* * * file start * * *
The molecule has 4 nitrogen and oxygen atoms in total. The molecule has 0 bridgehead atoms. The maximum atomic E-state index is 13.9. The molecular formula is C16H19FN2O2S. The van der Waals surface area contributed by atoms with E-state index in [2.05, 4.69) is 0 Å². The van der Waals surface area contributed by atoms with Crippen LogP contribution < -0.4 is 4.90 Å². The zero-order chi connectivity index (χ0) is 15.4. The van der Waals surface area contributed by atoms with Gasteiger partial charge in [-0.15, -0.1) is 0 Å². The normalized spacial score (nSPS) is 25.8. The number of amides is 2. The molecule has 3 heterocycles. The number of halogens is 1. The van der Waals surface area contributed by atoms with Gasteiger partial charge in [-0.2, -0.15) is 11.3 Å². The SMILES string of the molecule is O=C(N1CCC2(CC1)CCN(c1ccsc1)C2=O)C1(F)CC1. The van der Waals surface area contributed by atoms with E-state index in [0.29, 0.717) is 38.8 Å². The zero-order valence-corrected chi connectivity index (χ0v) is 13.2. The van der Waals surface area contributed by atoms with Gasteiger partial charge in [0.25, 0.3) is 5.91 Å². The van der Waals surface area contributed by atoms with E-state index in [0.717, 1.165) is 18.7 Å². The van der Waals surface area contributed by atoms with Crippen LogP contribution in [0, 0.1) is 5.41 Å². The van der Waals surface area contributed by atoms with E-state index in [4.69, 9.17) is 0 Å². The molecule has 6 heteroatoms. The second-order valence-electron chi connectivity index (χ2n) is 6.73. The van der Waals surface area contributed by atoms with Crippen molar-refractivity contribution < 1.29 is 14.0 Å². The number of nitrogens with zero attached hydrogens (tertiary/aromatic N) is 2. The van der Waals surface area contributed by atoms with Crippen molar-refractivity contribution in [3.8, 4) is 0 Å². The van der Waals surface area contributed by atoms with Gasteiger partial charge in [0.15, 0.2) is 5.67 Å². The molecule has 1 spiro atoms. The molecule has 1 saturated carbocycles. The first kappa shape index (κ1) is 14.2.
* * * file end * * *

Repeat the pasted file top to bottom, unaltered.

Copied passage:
The molecule has 4 nitrogen and oxygen atoms in total. The molecule has 0 bridgehead atoms. The maximum atomic E-state index is 13.9. The molecular formula is C16H19FN2O2S. The van der Waals surface area contributed by atoms with E-state index in [2.05, 4.69) is 0 Å². The van der Waals surface area contributed by atoms with Crippen LogP contribution < -0.4 is 4.90 Å². The zero-order chi connectivity index (χ0) is 15.4. The van der Waals surface area contributed by atoms with Gasteiger partial charge in [-0.15, -0.1) is 0 Å². The normalized spacial score (nSPS) is 25.8. The number of amides is 2. The molecule has 3 heterocycles. The number of halogens is 1. The van der Waals surface area contributed by atoms with Gasteiger partial charge in [-0.2, -0.15) is 11.3 Å². The SMILES string of the molecule is O=C(N1CCC2(CC1)CCN(c1ccsc1)C2=O)C1(F)CC1. The van der Waals surface area contributed by atoms with E-state index in [0.29, 0.717) is 38.8 Å². The zero-order valence-corrected chi connectivity index (χ0v) is 13.2. The van der Waals surface area contributed by atoms with Gasteiger partial charge in [0.25, 0.3) is 5.91 Å². The van der Waals surface area contributed by atoms with E-state index in [0.717, 1.165) is 18.7 Å². The van der Waals surface area contributed by atoms with Crippen LogP contribution in [0, 0.1) is 5.41 Å². The van der Waals surface area contributed by atoms with E-state index in [4.69, 9.17) is 0 Å². The molecule has 6 heteroatoms. The second-order valence-electron chi connectivity index (χ2n) is 6.73. The van der Waals surface area contributed by atoms with Crippen molar-refractivity contribution < 1.29 is 14.0 Å². The number of nitrogens with zero attached hydrogens (tertiary/aromatic N) is 2. The van der Waals surface area contributed by atoms with Crippen molar-refractivity contribution in [3.8, 4) is 0 Å². The van der Waals surface area contributed by atoms with Gasteiger partial charge in [0.15, 0.2) is 5.67 Å². The molecule has 1 spiro atoms. The molecule has 1 saturated carbocycles. The first kappa shape index (κ1) is 14.2.